Implementing Semantic Web in Government An SLA 2006 conference program sponsored by the Information Technology Division and the Government Information Division
Program Schedule Overview of implementing the Semantic Web using the Data Reference Model and the Categorization Working Group of the Interagency Committee on Government Information (ICGI) Richard Huffine, U.S. General Services Administration/FirstGov Semantic Web in use in government - Case studies using Federal Enterprise Architecture NASA Digital Shuttle Project, FAA, and GSA Dean Allemang, Top Quadrant Consulting Semantic interoperability and library skills (taxonomy, metadata management, etc.)
Marjorie Hlava, Access Innovations
"The Semantic Web is an extension of the current web in which information is given well-defined meaning, better enabling computers and people to work in cooperation.“
Tim Berners-Lee, James Hendler, Ora Lassila in http://www.scientificamerican.com/2001/0501issue/0501berners-lee.html
The Semantic Web is a project to make the content of the World Wide Web understandable by machines. It extends the ability of the World Wide Web through the use of standards, markup languages and related processing tools.
en. wikipedia .org/ wiki /Semantic_Web
What Is the Semantic Web? The Semantic Web is an extension of the current Web that will allow you to find, share, and combine information more easily. It relies on machine-readable information and metadata expressed in RDF. www.noisebetweenstations.com/personal/essays/metadata_glossary/metadata_glossary.html Resource Description Framework (RDF) is a general framework for how to describe any Internet resource such as a Web site and its content.
Semantic Web in Government Government Agencies are struggling with issues of repetition in data collection, barriers to sharing information, and increasing expectations to do more with less The U.S. E-Gov Agenda (and the Partnership for Reinventing Government before it) sets expectations that Agencies will work together to solve common business problems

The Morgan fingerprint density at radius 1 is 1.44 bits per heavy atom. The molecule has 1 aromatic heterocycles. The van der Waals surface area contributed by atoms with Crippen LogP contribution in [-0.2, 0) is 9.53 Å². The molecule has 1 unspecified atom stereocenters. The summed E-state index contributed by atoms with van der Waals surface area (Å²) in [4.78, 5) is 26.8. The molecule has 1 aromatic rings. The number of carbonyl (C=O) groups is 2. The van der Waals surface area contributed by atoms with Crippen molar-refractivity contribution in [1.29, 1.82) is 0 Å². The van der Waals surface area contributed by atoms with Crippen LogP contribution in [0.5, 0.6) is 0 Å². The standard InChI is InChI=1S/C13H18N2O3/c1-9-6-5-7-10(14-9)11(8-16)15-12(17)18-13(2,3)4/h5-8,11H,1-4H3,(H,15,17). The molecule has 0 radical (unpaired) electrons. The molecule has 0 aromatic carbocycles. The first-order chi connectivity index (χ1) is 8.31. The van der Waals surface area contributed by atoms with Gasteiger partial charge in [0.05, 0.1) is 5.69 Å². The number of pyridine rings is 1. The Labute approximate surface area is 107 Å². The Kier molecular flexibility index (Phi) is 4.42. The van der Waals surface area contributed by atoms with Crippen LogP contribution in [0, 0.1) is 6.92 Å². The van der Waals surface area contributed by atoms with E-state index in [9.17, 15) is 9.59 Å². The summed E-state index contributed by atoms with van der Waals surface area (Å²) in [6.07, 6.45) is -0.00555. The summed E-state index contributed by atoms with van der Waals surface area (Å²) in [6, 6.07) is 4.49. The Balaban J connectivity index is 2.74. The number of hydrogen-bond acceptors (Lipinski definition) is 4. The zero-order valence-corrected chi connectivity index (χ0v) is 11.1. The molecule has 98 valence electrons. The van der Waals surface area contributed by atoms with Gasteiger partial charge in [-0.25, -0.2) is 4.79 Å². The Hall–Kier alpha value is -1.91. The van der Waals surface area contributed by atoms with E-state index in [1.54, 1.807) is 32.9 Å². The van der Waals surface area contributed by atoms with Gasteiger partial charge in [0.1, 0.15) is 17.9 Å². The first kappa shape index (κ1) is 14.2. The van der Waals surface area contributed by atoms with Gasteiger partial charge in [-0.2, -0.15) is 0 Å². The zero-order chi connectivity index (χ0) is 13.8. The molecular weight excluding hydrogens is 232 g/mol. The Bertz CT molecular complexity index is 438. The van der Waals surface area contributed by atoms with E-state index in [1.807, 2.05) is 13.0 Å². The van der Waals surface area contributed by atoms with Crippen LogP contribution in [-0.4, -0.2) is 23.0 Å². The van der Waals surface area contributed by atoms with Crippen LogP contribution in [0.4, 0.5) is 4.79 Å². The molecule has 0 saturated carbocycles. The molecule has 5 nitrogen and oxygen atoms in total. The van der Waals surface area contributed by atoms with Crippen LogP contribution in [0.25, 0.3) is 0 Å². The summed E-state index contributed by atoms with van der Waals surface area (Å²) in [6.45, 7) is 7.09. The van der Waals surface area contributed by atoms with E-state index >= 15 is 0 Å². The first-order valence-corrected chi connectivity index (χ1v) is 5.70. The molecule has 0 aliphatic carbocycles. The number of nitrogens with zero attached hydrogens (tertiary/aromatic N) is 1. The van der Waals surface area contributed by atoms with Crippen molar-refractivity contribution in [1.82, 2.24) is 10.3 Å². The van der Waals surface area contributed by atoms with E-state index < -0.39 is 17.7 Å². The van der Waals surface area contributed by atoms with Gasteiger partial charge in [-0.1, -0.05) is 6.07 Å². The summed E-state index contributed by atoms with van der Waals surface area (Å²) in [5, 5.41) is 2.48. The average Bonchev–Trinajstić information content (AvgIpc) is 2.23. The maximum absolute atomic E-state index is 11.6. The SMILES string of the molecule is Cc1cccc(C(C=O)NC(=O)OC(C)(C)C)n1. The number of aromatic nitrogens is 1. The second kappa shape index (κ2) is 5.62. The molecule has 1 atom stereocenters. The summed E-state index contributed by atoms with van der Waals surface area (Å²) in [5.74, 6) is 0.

After September 11, 2001, the intelligence community has stepped up their efforts to make their information interoperable with other intelligence and law enforcement entities
Categorization Working Group Convened in 2003 to recommend approaches for implementing the E-Gov Act Comprised of U.S. Federal staff, mostly librarians Focused on defining a clear scope and approach to the categorization of information in order to improve access to government information that is born digital Intended to build on the past (bibliographic records) and incorporate new approached for the future Recommendations were rolled into the implementation of the Data Reference Model of the Federal Enterprise Architecture
See a video series on the topic at http://www.loc.gov/flicc/video/cmwg/egov/egov05.html
Federal Enterprise Architecture A set of common frameworks for describing information systems and their interdependencies: Requires Agencies and Departments to document their current and target architectures and then justify Information Technology expenditures in support of achieving that target architecture
Encourages organizations to share components and reduce the duplication of effort (through coordinated E-Gov Initiatives like Grants, Travel and Financial Management
Data Reference Model Version 2.0 released in November, 2005 There are two basic types of metadata recommended in the Data Description section of the DRM abstract model: Logical data models to describe Structured Data Resources, and Digital Data Resource metadata (such as Dublin Core elements) to describe Semi-Structured and Unstructured Data Resources. Recommendation stopped short of recommending specific standards but acknowledges that various standards can be mapped to one another to create a minimal amount of interoperability
http://www. whitehouse .gov/omb/egov/a-5-drm.html
Data Reference Model (continued) Agency implementation of the Data Reference Model is slow Much of the utility of the FEA to date has been driven by IT Investment decision-making, not by the need to share information with other Agencies The primary exception, intelligence, has made real progress although much of it is classified The Data Reference Model supports semantic interoperability but it does not mandate its implementation.
Agencies are still struggling with both the business and cultural needs for sharing information
In the News New Scientist has discovered that Pentagon's National Security Agency, which specialises in eavesdropping and code-breaking, is funding research into the mass harvesting of the information that people post about themselves on social networks. And it could harness advances in internet technology - specifically the forthcoming "semantic web" championed by the web standards organisation W3C - to combine data from social networking websites with details such as banking, retail and property records, allowing the NSA to build extensive, all-embracing personal profiles of individuals.
“ Pentagon sets its sights on social networking websites,” by Paul Marks, June 9, 2006, NewScientist.com news service